Military's Gay Wedding Rule 'Seems to Ignore' Federal Law

By Benjamin Mann

-- The head of the U.S. Military Archdiocese says that a new set of rules, allowing chaplains to perform same-sex “marriages” on military property, seems to disregard federal law.

“The Pentagon’s new policy, as outlined in these two memos, appears to ignore the Defense of Marriage Act, which was signed into law 15 years ago and remains in effect,” said Archbishop Timothy P. Broglio in a Sept. 30 statement provided to CNA.

The archbishop's comments came in response to a pair of memos issued on Sept. 30, just 10 days after the official end of the military's “Don't Ask, Don't Tell” policy against open homosexuality.

In one of the memos, Defense Department Undersecretary Clifford Stanley states that “a military chaplain may participate in or officiate any private ceremony, whether on or off a military installation, provided that the ceremony is not prohibited by applicable state and local law.”

Both Stanley's memo, and a separate document issued by Defense Department General Counsel Jeh Johnson, sought to distance the department itself from a controversial use of its personnel and facilities.

“Private functions are not official activities of the Department of Defense. Thus, the act of making DoD facilities available for private functions, including religious and other activities, does not constitute an endorsement of the activities by DoD,” Johnson wrote.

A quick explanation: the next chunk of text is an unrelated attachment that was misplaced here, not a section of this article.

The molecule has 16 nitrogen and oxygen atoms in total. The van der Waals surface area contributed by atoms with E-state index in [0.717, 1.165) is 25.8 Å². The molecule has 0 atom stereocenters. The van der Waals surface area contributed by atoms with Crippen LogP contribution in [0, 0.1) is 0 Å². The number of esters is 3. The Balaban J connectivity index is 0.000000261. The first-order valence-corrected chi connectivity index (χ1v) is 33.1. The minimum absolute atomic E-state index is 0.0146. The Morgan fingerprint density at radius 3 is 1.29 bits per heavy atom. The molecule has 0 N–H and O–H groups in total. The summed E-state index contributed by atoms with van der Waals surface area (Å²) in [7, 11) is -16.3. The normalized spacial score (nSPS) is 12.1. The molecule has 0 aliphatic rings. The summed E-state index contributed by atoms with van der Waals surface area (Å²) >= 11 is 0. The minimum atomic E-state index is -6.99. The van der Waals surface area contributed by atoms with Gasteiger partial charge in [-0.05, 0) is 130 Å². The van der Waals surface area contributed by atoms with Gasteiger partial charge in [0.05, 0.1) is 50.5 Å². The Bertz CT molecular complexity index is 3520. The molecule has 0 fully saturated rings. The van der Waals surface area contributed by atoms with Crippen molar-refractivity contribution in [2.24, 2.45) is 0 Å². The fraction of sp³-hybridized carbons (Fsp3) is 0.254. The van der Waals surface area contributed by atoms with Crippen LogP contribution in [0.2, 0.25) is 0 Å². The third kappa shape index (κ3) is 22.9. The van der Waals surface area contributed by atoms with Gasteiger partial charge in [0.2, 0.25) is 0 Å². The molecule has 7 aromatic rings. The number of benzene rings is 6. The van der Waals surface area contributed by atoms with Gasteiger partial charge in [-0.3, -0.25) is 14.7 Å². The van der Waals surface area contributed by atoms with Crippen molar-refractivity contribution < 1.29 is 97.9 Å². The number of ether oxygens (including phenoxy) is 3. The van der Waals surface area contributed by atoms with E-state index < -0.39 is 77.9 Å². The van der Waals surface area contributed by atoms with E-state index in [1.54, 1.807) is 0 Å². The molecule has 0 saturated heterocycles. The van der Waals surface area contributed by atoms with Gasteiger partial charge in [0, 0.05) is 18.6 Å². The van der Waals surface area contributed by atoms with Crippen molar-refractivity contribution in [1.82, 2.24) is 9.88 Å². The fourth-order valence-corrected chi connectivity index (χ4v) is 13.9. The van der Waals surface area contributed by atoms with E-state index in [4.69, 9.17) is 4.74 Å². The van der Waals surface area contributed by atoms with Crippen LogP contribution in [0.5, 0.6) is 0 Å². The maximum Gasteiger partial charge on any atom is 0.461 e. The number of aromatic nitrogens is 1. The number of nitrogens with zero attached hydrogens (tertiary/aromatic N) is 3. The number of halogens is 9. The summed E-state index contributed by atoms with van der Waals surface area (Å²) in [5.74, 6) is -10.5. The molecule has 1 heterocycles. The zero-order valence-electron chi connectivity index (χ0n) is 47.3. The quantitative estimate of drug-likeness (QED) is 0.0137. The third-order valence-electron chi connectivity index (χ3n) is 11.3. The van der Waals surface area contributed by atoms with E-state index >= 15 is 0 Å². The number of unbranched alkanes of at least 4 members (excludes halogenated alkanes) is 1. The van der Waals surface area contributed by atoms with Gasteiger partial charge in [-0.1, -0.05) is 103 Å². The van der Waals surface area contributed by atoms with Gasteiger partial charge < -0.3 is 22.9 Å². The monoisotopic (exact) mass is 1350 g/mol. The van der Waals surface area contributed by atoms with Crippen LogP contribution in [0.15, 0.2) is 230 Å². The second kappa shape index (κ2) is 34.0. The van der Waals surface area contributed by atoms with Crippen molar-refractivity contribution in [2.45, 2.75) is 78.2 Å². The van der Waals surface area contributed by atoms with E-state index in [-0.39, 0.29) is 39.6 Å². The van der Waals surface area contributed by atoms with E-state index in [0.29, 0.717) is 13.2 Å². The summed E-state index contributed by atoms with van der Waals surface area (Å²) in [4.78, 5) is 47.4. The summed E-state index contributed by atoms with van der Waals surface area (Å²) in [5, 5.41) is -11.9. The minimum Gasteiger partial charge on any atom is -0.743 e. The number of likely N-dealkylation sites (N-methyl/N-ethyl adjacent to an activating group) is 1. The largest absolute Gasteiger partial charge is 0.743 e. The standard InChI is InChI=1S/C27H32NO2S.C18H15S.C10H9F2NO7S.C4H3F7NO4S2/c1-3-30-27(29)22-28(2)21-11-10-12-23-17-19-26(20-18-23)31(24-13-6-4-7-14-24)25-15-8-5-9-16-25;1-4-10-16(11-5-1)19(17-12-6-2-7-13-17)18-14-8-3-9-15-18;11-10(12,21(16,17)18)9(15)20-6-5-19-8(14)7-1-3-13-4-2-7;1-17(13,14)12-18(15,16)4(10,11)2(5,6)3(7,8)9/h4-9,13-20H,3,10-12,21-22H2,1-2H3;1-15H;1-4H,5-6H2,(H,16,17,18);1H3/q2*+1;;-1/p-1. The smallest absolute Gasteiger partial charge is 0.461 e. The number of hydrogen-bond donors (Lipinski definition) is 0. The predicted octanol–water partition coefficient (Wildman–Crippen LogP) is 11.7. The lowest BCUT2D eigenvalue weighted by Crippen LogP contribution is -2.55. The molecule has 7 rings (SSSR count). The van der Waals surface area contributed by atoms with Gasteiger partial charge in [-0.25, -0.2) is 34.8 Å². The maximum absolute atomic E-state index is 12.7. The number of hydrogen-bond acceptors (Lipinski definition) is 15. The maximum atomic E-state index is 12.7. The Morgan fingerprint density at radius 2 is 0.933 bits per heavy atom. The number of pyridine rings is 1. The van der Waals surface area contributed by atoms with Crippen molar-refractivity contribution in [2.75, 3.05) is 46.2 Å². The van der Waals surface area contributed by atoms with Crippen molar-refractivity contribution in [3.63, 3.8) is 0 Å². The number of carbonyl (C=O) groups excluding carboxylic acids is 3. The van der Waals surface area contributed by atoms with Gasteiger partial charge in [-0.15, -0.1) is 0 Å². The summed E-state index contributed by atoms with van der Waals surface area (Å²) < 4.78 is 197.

Similarly, Stanley stated that “a military chaplain's participation in a private ceremony does not constitute an endorsement of the ceremony by DoD.”

Archbishop Broglio, however, expressed dissatisfaction with the apparent attempt to sidestep the Defense of Marriage Act, which defines marriage in federal law as the union of a man and a woman.

“Undersecretary Stanley cannot say, on the one hand, that chaplains may take part in any private ceremony as long as it is 'not prohibited by applicable state and local law,' and on the other, say nothing of the federal law,” said Archbishop Broglio.

“Nor can DOD’s general counsel say that determinations regarding use of military facilities should be made on a 'sexual-orientation neutral basis, provided such use is not prohibited by applicable state and local laws' while neglecting to take DOMA into account.”

Archbishop Broglio said the use of military bases and personnel, for an activity regarded as invalid both by federal law and that of 44 states, would serve to “undermine the will of the American people,” even if performed only in states in which legislators or judges have redefined marriage.

“It cannot be forgotten that the 1996 enactment of DOMA was due to the efforts of a substantial, bi-partisan majority in Congress and to then-President Clinton,” the military archbishop recalled. “As a nation, we walk down a dangerous path when appointed officials are allowed to thwart the will of the people.”

“The women and men I am privileged to serve place their lives on the line every day to defend the Country whose government is of the people, by the people, and for the people,” he stated. “Let us pray that the millions who have died to ensure those liberties did not die in vain.”

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